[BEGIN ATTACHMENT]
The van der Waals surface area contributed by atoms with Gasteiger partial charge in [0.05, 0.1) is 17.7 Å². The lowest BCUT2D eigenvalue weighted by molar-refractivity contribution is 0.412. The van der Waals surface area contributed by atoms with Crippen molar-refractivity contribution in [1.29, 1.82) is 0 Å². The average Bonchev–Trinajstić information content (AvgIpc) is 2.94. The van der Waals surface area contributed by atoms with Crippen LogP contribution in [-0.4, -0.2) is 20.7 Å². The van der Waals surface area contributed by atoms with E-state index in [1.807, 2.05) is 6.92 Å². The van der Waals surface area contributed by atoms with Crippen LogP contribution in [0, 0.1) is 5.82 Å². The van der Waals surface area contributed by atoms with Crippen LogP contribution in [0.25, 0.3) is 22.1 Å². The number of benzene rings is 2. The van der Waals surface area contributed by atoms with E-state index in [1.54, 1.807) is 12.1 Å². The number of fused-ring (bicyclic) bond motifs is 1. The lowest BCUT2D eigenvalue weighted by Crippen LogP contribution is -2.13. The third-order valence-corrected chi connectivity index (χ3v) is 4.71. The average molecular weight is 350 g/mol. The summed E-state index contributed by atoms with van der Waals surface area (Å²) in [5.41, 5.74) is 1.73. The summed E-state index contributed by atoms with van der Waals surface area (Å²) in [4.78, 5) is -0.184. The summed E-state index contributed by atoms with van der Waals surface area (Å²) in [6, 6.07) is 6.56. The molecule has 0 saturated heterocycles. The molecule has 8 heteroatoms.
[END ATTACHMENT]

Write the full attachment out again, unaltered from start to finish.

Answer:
The van der Waals surface area contributed by atoms with Gasteiger partial charge in [0.05, 0.1) is 17.7 Å². The lowest BCUT2D eigenvalue weighted by molar-refractivity contribution is 0.412. The van der Waals surface area contributed by atoms with Crippen molar-refractivity contribution in [1.29, 1.82) is 0 Å². The average Bonchev–Trinajstić information content (AvgIpc) is 2.94. The van der Waals surface area contributed by atoms with Crippen LogP contribution in [-0.4, -0.2) is 20.7 Å². The van der Waals surface area contributed by atoms with E-state index in [1.807, 2.05) is 6.92 Å². The van der Waals surface area contributed by atoms with Crippen LogP contribution in [0, 0.1) is 5.82 Å². The van der Waals surface area contributed by atoms with Crippen LogP contribution in [0.25, 0.3) is 22.1 Å². The number of benzene rings is 2. The van der Waals surface area contributed by atoms with E-state index in [1.54, 1.807) is 12.1 Å². The number of fused-ring (bicyclic) bond motifs is 1. The lowest BCUT2D eigenvalue weighted by Crippen LogP contribution is -2.13. The third-order valence-corrected chi connectivity index (χ3v) is 4.71. The average molecular weight is 350 g/mol. The summed E-state index contributed by atoms with van der Waals surface area (Å²) in [5.41, 5.74) is 1.73. The summed E-state index contributed by atoms with van der Waals surface area (Å²) in [4.78, 5) is -0.184. The summed E-state index contributed by atoms with van der Waals surface area (Å²) in [6, 6.07) is 6.56. The molecule has 0 saturated heterocycles. The molecule has 8 heteroatoms.